A beginning kayaker can get around fine on calm water, without instruction. Canoeists need some training. Without it, they may just go around in circles until they learn to paddle right.
The learning curve for kayaks is gentle at the start but it gets steeper as you learn. With canoes, it's the opposite--which brings us back to our original premise that it takes less time to "look good" in a kayak than in a canoe. Fact is, it takes equal discipline to master either craft.
Myth: Kayaks are faster than canoes.
No. Canoes and kayaks are both displacement hulls; their top speed is a function of their length. The longer the boat, the faster it will go. You can compute the maximum speed by applying this over-simplified formula: Speed = 1.55 times the square root of the water-line length, measured in feet. Thus, an 18-foot canoe or kayak will peak out at about 6.6 miles per hour while a 15-footer will run roughly 6.0 miles per hour. You can plane a displacement hull (and thereby exceed its maximum speed) for a short distance if you paddle hard enough, but your body won't stand the abuse for long. As soon as the craft drops off plane it will bog down and sink in its own wake.
Don't confuse top speed with ease-of-paddling! The formula tells you only the maximum hull speed the boat can attain, not the amount of effort required to get it there. A fat canoe and a skinny kayak of equal length can achieve the same top speed. But the narrow kayak will paddle more easily because it has less wetted surface area (and therefore, less friction) than the canoe. And yes, there are narrow canoes and fat kayaks. Guess which paddles more easily?
Myth: A double paddle is easier to use than a single paddle.
No, but it is more efficient, simply because the effort used to return one blade to the catch position is used to power the opposite blade. But a double-paddle is twice as heavy as a single canoe paddle, so you lift more with every stroke. And wind attacks the air-borne blade so you have to "feather" it on the return stroke, which requires rotating the shaft each time. Over the long haul, this can cause tendonitis. That's why some paddlers choose non-directional blades that can't be feathered. The horizontal "windmill" arm position also bothers some people. I'm one who can't tolerate it for long. Note: The Inuit people preferred single-blade paddles for hunting the narrow passages between ice floes.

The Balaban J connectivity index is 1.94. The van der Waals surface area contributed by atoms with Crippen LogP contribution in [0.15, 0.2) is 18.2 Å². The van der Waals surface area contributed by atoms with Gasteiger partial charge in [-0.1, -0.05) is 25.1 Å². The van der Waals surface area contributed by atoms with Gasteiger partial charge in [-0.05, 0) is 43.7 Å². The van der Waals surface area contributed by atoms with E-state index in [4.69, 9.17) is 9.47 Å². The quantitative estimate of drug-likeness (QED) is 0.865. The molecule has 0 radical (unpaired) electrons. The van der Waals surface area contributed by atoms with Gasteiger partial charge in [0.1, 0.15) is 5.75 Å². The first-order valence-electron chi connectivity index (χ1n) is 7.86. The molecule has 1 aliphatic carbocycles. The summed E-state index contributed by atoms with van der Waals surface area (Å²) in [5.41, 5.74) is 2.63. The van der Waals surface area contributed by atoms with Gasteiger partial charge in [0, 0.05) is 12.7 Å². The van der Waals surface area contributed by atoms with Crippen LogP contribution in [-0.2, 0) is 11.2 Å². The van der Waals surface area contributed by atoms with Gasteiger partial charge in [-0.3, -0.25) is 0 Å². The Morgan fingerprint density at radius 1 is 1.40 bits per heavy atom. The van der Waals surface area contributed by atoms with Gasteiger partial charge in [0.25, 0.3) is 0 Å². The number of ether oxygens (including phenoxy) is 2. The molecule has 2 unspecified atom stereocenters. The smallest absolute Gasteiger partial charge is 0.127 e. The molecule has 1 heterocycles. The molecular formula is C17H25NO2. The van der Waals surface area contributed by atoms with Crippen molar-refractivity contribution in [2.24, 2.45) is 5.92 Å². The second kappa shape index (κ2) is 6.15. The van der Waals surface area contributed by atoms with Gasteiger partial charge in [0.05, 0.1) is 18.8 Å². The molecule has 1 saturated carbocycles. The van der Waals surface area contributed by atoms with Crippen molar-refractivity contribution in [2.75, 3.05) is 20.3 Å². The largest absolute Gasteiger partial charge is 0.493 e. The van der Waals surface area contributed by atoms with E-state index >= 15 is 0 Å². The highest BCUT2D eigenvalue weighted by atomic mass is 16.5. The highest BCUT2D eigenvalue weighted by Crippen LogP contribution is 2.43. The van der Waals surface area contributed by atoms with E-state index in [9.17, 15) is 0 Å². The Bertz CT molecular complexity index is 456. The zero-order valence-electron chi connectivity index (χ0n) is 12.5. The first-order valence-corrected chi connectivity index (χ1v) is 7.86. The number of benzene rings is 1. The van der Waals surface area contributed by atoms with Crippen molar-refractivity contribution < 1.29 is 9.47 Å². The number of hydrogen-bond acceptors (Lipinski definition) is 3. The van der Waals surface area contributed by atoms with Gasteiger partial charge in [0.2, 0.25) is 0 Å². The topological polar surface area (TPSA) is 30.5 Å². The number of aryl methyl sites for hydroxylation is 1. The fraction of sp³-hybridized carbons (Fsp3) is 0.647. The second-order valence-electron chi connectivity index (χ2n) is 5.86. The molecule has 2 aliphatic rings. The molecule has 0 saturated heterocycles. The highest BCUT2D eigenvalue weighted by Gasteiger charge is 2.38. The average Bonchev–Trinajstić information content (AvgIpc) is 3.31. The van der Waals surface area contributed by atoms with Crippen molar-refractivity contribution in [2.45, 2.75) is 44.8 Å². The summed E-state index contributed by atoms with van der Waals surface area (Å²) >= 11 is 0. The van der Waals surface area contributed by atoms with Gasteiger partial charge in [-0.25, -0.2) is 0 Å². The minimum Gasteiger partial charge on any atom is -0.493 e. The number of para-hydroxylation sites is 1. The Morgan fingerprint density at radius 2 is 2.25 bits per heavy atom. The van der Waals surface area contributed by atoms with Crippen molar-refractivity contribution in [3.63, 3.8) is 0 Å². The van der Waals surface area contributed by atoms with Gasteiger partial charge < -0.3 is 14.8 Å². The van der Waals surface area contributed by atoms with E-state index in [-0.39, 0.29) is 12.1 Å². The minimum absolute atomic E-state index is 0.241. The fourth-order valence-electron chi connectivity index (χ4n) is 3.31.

Myth: A kayak is more comfortable than a canoe.
Essentially, you wear a kayak. Once "shoe-horned" into the hull, you're stuck there. Downed trees, portages and even docks pose problems getting in and out, especially if you're not athletic. Grandma won't like your kayak, and neither will your dog.
The seating position is cramped and your legs fall asleep. Water gets by the paddle drip rings and runs down your arms and into your lap. Of course, you can wear a spray skirt and a dry suit top. But bare arms and breathability are precious in the heat of July.
The higher seating (or kneeling) position of the canoe also permits a better view of the road—that's why decked canoes often lead kayaks down dicey whitewater passages. You'll see wildlife better from the higher seat of a canoe, and have a more stable platform from which to fish or photograph.
Myth: Kayaks are more maneuverable than canoes.
Than some canoes, yes! It depends on hull design. A short, fat boat (canoe or kayak) will usually turn more easily than a long narrow one; a highly rockered (the ends curve upward like the rails on a rocking chair) craft will turn faster than a straight-keeled one. Some hot whitewater canoes and kayaks are so twitchy that a quarter paddle stroke will spin them full circle! Stay away from these boats unless you know your stuff.
THE BOTTOM LINE
The bottom line is to choose a craft that fits your needs. Try it before you buy it—if it makes you smile it's right for you!
A canoe or kayak is usually a wise investment. Low-to-mid-priced models will retain about 75 percent of their original value after five years, if they are well-maintained. High end boats often appreciate! Remember this, if your dream boat costs more than you had planned to pay.
My flagship book, CANOEING WILD RIVERS, 5th Edition, has a treatise on canoe design and construction.
Check out my new teen book, JUSTIN CODY'S RACE TO SURVIVAL. It's a riveting adventure tale AND a wilderness skills book in one. Adults love it too! Available in paperback and e-book.